It’s a warm gray day in Chicago and the Adobe MAX 2007 keynote is kicking off with a bunch of examples of very engaging Rich Internet Application (RIA) experiences. The core positioning is that creating truly engaging experiences requires Adobe technologies. That feels a little fragile in the sense that it is difficult to compete on ideas–there are many examples of great experiences created using competing technologies. I hope the platform value prop will go a level deeper.
- Moviestar. Launched in August, an update to the Flash player that supports H.264 all the way to 1080p. Looks cool and is a necessary response to Silverlight. Let’s keep in mind that the online video revolution, e.g., YouTube, was driven by the updated video codecs in the Flash player (before that it was impossible to easily experience decent video online). So HD support in the Flash player is a very big deal. More broadband, please.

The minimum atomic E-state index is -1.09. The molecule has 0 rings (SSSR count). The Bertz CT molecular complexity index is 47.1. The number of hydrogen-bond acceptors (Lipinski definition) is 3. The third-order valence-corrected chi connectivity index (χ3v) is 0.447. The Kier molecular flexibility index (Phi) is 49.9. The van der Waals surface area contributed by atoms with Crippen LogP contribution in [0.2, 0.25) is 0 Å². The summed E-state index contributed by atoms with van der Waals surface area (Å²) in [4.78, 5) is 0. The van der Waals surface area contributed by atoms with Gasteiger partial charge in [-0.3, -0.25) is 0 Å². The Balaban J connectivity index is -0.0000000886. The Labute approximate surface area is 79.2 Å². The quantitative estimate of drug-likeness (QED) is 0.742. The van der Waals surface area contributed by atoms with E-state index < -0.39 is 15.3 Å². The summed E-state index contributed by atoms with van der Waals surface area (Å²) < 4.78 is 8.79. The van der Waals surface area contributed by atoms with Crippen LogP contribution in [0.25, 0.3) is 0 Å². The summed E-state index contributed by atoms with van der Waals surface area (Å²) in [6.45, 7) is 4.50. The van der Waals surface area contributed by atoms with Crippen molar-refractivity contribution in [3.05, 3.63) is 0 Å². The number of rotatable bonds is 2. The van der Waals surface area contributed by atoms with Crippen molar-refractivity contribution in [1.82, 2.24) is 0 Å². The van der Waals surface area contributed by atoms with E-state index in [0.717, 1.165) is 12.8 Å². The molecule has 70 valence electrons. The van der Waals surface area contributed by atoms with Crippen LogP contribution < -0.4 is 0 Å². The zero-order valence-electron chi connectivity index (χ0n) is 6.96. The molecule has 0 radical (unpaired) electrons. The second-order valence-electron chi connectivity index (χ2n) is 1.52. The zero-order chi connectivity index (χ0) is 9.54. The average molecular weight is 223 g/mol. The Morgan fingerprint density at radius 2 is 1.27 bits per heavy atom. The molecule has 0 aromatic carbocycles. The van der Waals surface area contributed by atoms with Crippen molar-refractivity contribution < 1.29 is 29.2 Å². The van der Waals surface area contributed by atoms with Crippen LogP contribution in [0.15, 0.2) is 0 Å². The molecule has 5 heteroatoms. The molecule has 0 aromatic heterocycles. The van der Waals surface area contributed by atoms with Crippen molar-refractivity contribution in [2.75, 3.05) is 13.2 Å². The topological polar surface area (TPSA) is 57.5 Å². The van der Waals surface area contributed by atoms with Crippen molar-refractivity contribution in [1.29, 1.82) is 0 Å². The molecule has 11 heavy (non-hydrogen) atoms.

- AIR. The Adobe Integrated Runtime is nearing v1.0. Lots of companies are experimenting with great apps: from a cool Twitter client to eBay giving you a better way to make sense of the huge number of items available on the site to Frog Design doing an app for Disney travel agents to my own Allurent redefining the way retailers can engage their customers through personal catalogs. Behind the cool stuff lies the bigger strategic play–AIR is Adobe’s move for independence from both the browser and the OS, an attempt to cement the company as a platform player.